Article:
In 1988 Morocco and the Polisario Front made the Settlement Plan. The Polisario Front is a national liberation movement aiming to end Moroccan presence in Western Sahara. The settlement plan was an agreement between the two parties to organize a referendum of self-determination for the people in the Western Sahara. But sadly the referendum never took place, the UN therefore made MINURSO, the United Nations Mission for the Referendum in Western Sahara. MINURSO were established in 1991 under the United Nations Security Council. MINURSO were going to help to implement the referendum and it was supposed to be done in January 1992. The ceasefire between them are
‘’No matter how close a rapprochement Morocco achieves with Russia, it cannot match the value of Russia’s military deals with Algeria. According to the Stockholm International Peace Research Institute, Algeria was the third-largest customer for Russian arms between 2007 and 2016, and is now Africa’s largest importer of Russia weapons, absorbing 46% of Russia’s exports to the continent.’’
Amid continued diplomatic efforts to resolve the conflict, a UN peacekeeping mission, the United Nations Mission for the Referendum in Western Sahara (MINURSO), has remained on the ground monitoring the cease fire and providing a stabilizing presence.
The UN does not recognize Moroccan claims, as the Western Sahara remains in its list of Non-Self-Governing Territories since 1963. … The African Union (formerly the OAU) has given the Sahrawi Arab Democratic Republic full recognition, and accepted it as a member state (which has led Morocco to leave the union.).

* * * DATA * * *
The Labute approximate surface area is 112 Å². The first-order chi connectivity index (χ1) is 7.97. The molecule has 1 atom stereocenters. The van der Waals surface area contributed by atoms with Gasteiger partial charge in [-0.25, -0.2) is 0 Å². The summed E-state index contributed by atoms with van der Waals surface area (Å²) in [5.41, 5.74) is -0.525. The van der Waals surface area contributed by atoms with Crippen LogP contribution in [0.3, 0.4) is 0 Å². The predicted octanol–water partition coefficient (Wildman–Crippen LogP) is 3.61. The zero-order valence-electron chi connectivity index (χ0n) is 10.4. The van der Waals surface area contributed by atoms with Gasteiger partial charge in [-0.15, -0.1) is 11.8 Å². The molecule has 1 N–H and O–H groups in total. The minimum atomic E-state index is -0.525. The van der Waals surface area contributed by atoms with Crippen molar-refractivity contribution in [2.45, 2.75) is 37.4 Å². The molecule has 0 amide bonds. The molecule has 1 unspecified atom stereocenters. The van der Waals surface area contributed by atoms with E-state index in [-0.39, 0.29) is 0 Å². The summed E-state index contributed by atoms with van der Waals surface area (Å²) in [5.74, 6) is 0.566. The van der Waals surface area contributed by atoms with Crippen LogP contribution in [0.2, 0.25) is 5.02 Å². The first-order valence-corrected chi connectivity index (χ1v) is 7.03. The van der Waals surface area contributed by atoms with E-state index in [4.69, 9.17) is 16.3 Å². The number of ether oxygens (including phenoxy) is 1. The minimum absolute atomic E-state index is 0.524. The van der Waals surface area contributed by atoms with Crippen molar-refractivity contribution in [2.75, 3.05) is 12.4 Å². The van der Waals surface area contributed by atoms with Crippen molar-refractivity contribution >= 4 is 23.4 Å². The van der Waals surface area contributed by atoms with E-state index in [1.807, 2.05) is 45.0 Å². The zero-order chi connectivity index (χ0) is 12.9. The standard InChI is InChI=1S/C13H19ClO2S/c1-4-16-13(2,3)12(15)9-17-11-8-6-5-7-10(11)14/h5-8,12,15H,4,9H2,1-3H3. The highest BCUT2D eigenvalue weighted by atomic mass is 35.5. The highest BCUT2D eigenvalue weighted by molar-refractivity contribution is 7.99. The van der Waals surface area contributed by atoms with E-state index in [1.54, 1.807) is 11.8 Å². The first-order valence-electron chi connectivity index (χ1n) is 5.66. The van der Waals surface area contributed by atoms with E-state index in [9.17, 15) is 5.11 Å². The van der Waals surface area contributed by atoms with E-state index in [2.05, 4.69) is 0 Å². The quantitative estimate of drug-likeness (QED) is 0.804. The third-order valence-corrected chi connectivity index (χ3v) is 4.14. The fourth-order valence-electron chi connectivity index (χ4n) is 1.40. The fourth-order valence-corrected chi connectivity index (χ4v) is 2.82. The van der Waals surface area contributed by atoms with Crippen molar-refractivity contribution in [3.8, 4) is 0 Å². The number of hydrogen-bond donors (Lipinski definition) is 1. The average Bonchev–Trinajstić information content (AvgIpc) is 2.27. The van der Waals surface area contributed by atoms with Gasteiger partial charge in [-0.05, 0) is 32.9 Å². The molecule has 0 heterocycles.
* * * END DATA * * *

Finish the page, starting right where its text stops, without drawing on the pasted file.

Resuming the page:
Since the adoption of the UN settlement plan in 1991, the UN has focused for more than a decade on achieving a solution to the territorial question, which is ‘’ who is Sahrawi and who should be eligible to vote in a referendum on self-determination?’’, which pits Morocco the Algerian-backed Polisario front, by means of a referendum with the option of independence among the envisaged outcomes.
Since 2000, the United Nations has been attempting to find a solution balancing the conflict’s two main buzzwords: sovereignty and self-determination. The main problem has been the Security Council’s lack of will rather than any paucity of inventive solutions. For seven years, the conflict tested the imagination and patience of James Baker, who served as the UN secretary-general’s personal envoy to Western Sahara from 1997 to 2004. Baker lost Morocco’s confidence in January 2003 when he proposed a solution that allowed for a referendum with the choices of integration, autonomy or independence.